IT is has been the status quo for the last four decades and remains the same heading into the new year – England are still struggling, albeit bravely, to overcome their nemesis Australia.
Such is the insularity of international rugby league that this country can gauge itself in the world ratings simply by assessing their record against the Kangaroos and New Zealand.
Once more in 2011, England showed they have the capability to defeat the latter, especially on home soil; the Kiwis may be current world champions but their record here is abysmal, which bodes well for when England host the next World Cup in 2013.
However, Australia is another matter entirely. If England coach Steve McNamara wants to achieve his ultimate goal of lifting that trophy, he knows he must improve his squad sufficiently to break through more than 40 years of anguish in this meeting.
A benign 2012 fixture list yet to be confirmed but probably containing France, Wales and a South Pacific island such as Fiji is hardly likely to help take steps towards achieving that.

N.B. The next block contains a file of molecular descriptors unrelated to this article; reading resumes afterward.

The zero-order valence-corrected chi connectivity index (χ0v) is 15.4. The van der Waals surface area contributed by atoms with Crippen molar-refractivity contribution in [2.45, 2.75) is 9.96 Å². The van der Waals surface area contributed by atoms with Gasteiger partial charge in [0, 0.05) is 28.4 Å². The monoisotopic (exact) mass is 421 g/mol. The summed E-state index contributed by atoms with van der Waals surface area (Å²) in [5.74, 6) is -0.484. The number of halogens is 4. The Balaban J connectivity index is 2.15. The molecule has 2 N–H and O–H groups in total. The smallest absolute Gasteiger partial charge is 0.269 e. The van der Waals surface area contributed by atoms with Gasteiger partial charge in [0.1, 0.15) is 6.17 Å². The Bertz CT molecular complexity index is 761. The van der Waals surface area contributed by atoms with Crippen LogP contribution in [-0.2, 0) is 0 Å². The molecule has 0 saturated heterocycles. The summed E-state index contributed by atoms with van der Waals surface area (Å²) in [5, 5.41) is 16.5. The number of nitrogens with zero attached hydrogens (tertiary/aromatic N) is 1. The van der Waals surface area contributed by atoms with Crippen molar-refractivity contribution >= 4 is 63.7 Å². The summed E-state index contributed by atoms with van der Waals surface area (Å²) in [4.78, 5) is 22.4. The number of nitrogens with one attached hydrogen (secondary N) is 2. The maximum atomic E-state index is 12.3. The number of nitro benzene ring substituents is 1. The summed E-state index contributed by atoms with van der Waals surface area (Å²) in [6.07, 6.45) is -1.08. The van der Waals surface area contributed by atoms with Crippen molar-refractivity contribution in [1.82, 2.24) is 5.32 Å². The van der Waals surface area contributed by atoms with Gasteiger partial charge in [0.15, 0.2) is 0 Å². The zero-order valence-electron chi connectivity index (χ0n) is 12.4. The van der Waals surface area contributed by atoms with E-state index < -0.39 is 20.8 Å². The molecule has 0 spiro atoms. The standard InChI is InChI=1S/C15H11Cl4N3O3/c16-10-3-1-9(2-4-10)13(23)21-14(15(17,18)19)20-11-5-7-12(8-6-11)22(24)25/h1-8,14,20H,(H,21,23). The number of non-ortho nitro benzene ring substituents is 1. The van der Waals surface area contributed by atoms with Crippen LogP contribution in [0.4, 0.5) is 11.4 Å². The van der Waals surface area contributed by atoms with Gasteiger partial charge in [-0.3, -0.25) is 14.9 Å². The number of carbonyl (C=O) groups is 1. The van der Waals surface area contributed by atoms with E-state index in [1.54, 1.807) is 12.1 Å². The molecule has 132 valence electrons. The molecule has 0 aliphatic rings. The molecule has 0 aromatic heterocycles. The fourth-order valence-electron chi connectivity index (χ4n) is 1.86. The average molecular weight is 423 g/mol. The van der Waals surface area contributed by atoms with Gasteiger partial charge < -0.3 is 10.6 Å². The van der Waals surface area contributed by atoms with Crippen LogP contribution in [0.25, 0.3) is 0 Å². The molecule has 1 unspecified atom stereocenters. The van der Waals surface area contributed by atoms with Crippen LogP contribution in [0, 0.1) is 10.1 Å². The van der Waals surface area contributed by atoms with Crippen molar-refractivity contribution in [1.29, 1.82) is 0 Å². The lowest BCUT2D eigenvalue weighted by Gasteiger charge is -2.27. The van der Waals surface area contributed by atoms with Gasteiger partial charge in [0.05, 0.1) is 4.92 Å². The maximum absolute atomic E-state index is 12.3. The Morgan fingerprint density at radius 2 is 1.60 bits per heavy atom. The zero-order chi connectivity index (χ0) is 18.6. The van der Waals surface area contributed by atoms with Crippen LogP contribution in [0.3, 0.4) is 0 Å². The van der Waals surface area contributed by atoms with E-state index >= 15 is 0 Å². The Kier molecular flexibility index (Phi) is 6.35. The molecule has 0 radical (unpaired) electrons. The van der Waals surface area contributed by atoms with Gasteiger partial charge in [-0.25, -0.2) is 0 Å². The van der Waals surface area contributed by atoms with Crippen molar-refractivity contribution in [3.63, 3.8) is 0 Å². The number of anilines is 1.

England will, however, face the Exiles twice and taking on Super League’s finest overseas players will offer a sterner examination.
That fixture is still in its infancy, though, and has a long way to go before establishing the intensity of Australia’s State of Origin, something which fashions the mental strength England still badly lack.
McNamara – whose side reached the Four Nations final only to be exposed again by the ruthless ’Roos – must be praised for the boldness of his selections.
Castleford’s Kiwi half-back Rangi Chase was a controversial choice but, while performing sporadically in that tournament, is certainly someone England should persist with heading towards 2013.
Likewise, the introduction of Brisbane Broncos’ Keighley-born Jack Reed looks to have answered the long-running problem of finding England a decent centre.
The England elite training squad is starting to reap benefits according to those involved and the England Knights concept is another introduction which should help potential internationals make the tricky transition.
Certainly, 2012 will be an unusually barren year as there is no World Cup, Four Nations or Test series against either Australia or New Zealand but it remains a crucial 12-month period for this nation’s development.
Principally, McNamara has some big decisions ahead – does he give revered stalwarts Jamie Peacock and Adrian Morley, who will both be in their 36th year when the World Cup arrives, one last shot? What is his best half-back combination? Which youngsters can step up in time?
Over to you Steve.